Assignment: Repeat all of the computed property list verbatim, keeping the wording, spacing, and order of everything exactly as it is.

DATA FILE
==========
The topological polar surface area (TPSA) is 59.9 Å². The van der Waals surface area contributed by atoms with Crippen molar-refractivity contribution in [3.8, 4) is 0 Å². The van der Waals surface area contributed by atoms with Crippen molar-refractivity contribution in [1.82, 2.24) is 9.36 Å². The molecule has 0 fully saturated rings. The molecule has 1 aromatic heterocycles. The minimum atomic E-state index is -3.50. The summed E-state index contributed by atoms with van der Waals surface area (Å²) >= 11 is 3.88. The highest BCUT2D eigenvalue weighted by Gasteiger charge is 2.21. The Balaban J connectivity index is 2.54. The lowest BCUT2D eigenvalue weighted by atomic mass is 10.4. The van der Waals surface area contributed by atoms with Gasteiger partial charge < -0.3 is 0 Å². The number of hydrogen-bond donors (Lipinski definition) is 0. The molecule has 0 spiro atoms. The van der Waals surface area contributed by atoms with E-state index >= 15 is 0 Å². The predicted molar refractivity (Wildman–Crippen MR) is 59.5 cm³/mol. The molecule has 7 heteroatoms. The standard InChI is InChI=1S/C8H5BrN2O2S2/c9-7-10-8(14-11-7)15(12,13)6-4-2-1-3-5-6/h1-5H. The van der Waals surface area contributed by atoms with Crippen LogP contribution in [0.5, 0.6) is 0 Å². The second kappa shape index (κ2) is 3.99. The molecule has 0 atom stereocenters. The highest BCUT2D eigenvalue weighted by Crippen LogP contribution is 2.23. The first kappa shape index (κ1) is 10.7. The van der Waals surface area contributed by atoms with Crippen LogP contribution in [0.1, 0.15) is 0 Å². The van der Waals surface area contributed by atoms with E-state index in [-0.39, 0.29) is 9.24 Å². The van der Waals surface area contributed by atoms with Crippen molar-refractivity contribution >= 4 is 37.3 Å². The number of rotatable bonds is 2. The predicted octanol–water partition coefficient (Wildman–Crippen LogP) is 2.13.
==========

The topological polar surface area (TPSA) is 59.9 Å². The van der Waals surface area contributed by atoms with Crippen molar-refractivity contribution in [3.8, 4) is 0 Å². The van der Waals surface area contributed by atoms with Crippen molar-refractivity contribution in [1.82, 2.24) is 9.36 Å². The molecule has 0 fully saturated rings. The molecule has 1 aromatic heterocycles. The minimum atomic E-state index is -3.50. The summed E-state index contributed by atoms with van der Waals surface area (Å²) >= 11 is 3.88. The highest BCUT2D eigenvalue weighted by Gasteiger charge is 2.21. The Balaban J connectivity index is 2.54. The lowest BCUT2D eigenvalue weighted by atomic mass is 10.4. The van der Waals surface area contributed by atoms with Gasteiger partial charge < -0.3 is 0 Å². The number of hydrogen-bond donors (Lipinski definition) is 0. The molecule has 0 spiro atoms. The van der Waals surface area contributed by atoms with E-state index >= 15 is 0 Å². The predicted molar refractivity (Wildman–Crippen MR) is 59.5 cm³/mol. The molecule has 7 heteroatoms. The standard InChI is InChI=1S/C8H5BrN2O2S2/c9-7-10-8(14-11-7)15(12,13)6-4-2-1-3-5-6/h1-5H. The van der Waals surface area contributed by atoms with Crippen LogP contribution in [0.5, 0.6) is 0 Å². The second kappa shape index (κ2) is 3.99. The molecule has 0 atom stereocenters. The highest BCUT2D eigenvalue weighted by Crippen LogP contribution is 2.23. The first kappa shape index (κ1) is 10.7. The van der Waals surface area contributed by atoms with Crippen LogP contribution in [0.1, 0.15) is 0 Å². The van der Waals surface area contributed by atoms with E-state index in [-0.39, 0.29) is 9.24 Å². The van der Waals surface area contributed by atoms with Crippen molar-refractivity contribution >= 4 is 37.3 Å². The number of rotatable bonds is 2. The predicted octanol–water partition coefficient (Wildman–Crippen LogP) is 2.13.